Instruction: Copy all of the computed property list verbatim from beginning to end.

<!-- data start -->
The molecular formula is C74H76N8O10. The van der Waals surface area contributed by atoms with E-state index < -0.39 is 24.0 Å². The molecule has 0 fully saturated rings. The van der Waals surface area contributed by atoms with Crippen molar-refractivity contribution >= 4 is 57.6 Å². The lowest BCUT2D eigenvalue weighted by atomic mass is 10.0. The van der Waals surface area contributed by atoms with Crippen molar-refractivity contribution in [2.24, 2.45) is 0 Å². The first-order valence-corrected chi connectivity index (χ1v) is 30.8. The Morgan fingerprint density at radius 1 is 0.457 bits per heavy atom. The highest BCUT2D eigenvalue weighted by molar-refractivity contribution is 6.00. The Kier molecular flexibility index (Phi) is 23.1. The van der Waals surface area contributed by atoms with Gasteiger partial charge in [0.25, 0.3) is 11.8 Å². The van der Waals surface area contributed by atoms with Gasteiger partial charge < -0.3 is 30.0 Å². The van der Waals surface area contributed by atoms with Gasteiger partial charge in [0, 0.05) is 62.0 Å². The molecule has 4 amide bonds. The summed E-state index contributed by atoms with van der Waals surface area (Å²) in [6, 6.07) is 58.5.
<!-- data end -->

The molecular formula is C74H76N8O10. The van der Waals surface area contributed by atoms with E-state index < -0.39 is 24.0 Å². The molecule has 0 fully saturated rings. The van der Waals surface area contributed by atoms with Crippen molar-refractivity contribution >= 4 is 57.6 Å². The lowest BCUT2D eigenvalue weighted by atomic mass is 10.0. The van der Waals surface area contributed by atoms with Crippen molar-refractivity contribution in [2.24, 2.45) is 0 Å². The first-order valence-corrected chi connectivity index (χ1v) is 30.8. The Morgan fingerprint density at radius 1 is 0.457 bits per heavy atom. The highest BCUT2D eigenvalue weighted by molar-refractivity contribution is 6.00. The Kier molecular flexibility index (Phi) is 23.1. The van der Waals surface area contributed by atoms with Gasteiger partial charge in [0.25, 0.3) is 11.8 Å². The van der Waals surface area contributed by atoms with Gasteiger partial charge < -0.3 is 30.0 Å². The van der Waals surface area contributed by atoms with Gasteiger partial charge in [0, 0.05) is 62.0 Å². The molecule has 4 amide bonds. The summed E-state index contributed by atoms with van der Waals surface area (Å²) in [6, 6.07) is 58.5.